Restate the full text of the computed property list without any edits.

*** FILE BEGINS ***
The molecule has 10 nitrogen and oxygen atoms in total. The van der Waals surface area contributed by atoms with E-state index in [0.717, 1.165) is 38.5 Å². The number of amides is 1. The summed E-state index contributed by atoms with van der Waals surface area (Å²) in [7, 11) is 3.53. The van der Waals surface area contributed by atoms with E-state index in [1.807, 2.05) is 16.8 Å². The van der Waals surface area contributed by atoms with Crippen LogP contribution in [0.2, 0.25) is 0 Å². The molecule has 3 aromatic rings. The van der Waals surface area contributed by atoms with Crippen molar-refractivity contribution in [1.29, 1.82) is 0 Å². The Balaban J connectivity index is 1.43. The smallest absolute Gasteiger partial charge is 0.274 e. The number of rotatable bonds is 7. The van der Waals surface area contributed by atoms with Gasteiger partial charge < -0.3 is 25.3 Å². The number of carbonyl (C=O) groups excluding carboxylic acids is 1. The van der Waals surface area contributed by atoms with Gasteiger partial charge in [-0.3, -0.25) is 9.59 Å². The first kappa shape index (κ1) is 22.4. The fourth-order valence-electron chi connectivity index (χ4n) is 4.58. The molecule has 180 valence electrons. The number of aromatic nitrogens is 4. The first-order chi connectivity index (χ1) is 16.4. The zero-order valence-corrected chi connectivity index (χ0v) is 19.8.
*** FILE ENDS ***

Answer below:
The molecule has 10 nitrogen and oxygen atoms in total. The van der Waals surface area contributed by atoms with E-state index in [0.717, 1.165) is 38.5 Å². The number of amides is 1. The summed E-state index contributed by atoms with van der Waals surface area (Å²) in [7, 11) is 3.53. The van der Waals surface area contributed by atoms with E-state index in [1.807, 2.05) is 16.8 Å². The van der Waals surface area contributed by atoms with Crippen LogP contribution in [0.2, 0.25) is 0 Å². The molecule has 3 aromatic rings. The van der Waals surface area contributed by atoms with Crippen molar-refractivity contribution in [1.29, 1.82) is 0 Å². The Balaban J connectivity index is 1.43. The smallest absolute Gasteiger partial charge is 0.274 e. The number of rotatable bonds is 7. The van der Waals surface area contributed by atoms with Gasteiger partial charge < -0.3 is 25.3 Å². The number of carbonyl (C=O) groups excluding carboxylic acids is 1. The van der Waals surface area contributed by atoms with Gasteiger partial charge in [-0.3, -0.25) is 9.59 Å². The first kappa shape index (κ1) is 22.4. The fourth-order valence-electron chi connectivity index (χ4n) is 4.58. The molecule has 180 valence electrons. The number of aromatic nitrogens is 4. The first-order chi connectivity index (χ1) is 16.4. The zero-order valence-corrected chi connectivity index (χ0v) is 19.8.